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Trials of the Tundra

Once Arctic-nesting geese reach their breeding grounds, they are in a race against time 
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by Bruce Batt, Ph.D.

Most populations of North American geese nest in Arctic and subarctic regions. This may seem a poor plan, as the Arctic is a cold and rugged place most of the year. Arctic-nesting geese have only a very narrow window of time to arrive, establish a nest site, lay eggs, incubate, hatch and raise young, and sustain a full molt of body and flight feathers before making their amazing migrations to climes farther south for the fall, winter, and spring.

So what special adaptations allow Arctic geese to handle all this?

For one, most Arctic geese actually spend the majority of the year on agricultural and other habitats in the settled regions of the continent farther south—it's just too cold to be an Arctic goose for very long. Exceptions to this pattern are the Pacific and Atlantic brant and the emperor goose, which live on natural coastal habitats throughout the year.

Geese are remarkably preadapted to take advantage of the enormous agricultural landscapes they live in most of the year. Starting in the fall, families of many western continental geese arrive in Prairie Canada and immediately have access to farm fields that have abundant supplies of waste grains, peas, beans, and lentils from the recent harvest. The young birds are only about 12 weeks old and are nutritionally near depletion after flying across the vast boreal forest. Some young geese don't survive the flight.

The abundant waste crops allow the geese to restore their body reserves quickly. The young continue to grow and get stronger for the continuing migration that lies ahead. Most biologists believe that the food supply on farm fields is vastly superior to and more predictable than the native prairie on which the birds evolved. The birds almost certainly enjoy higher survival rates for the next seven or eight months than they would have in the vast bison pastures that they encountered in prehistoric times. This “food subsidy” continues until spring, when the geese are back in Prairie Canada before their last flight to the breeding grounds in May.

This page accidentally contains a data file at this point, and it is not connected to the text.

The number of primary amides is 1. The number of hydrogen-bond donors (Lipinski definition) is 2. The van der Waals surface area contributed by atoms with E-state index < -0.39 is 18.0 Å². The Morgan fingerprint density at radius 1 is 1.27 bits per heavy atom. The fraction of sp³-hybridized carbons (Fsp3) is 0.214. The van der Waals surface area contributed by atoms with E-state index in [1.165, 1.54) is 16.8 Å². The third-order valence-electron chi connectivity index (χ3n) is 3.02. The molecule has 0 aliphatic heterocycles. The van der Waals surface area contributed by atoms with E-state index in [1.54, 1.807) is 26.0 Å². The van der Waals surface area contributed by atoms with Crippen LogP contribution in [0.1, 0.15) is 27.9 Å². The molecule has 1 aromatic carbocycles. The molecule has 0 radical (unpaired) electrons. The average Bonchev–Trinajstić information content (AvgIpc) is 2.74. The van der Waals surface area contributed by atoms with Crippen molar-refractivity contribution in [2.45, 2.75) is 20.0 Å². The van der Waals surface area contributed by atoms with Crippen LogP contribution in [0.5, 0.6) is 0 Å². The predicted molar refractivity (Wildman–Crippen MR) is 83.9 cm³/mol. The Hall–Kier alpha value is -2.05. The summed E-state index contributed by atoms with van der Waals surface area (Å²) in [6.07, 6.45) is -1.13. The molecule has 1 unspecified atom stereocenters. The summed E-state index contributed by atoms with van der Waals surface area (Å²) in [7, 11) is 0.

Spring is a time of constant eating as the birds store fat that will fuel their migration and provide most of the energy they need to breed. These are the last substantial meals female geese will have for the next six or seven weeks. The Arctic breeding grounds will be frozen when the geese arrive, and females must incubate constantly to avoid predation and shorten the incubation period as much as possible.

The birds get remarkably fat in the spring. They are fatter than at any time of the year just as they leave for the breeding areas in May. Snow geese shot during the extended conservation season in Prairie Canada are literally “grease balls” with thick layers of fat under the skin and throughout the gut. Indeed, the livers of these birds are similar to those of force-fed domestic geese used to make goose liver pâté. The first person to figure out how to make goose liver pâté must have harvested geese in the spring.

These large reserves of fat are a critical hedge against the birds' arriving to find the breeding grounds covered in snow and not yet warm enough for nesting. Some body reserves are absorbed by the birds to sustain them until they can nest. This is a critical period of time. If snow cover lasts too long, the geese will use so much of their body reserves that they will not have enough energy left to nest. In some years, such as 1992, whole regions of the Arctic have been affected by delayed snow melt, and entire populations will fail to raise young.

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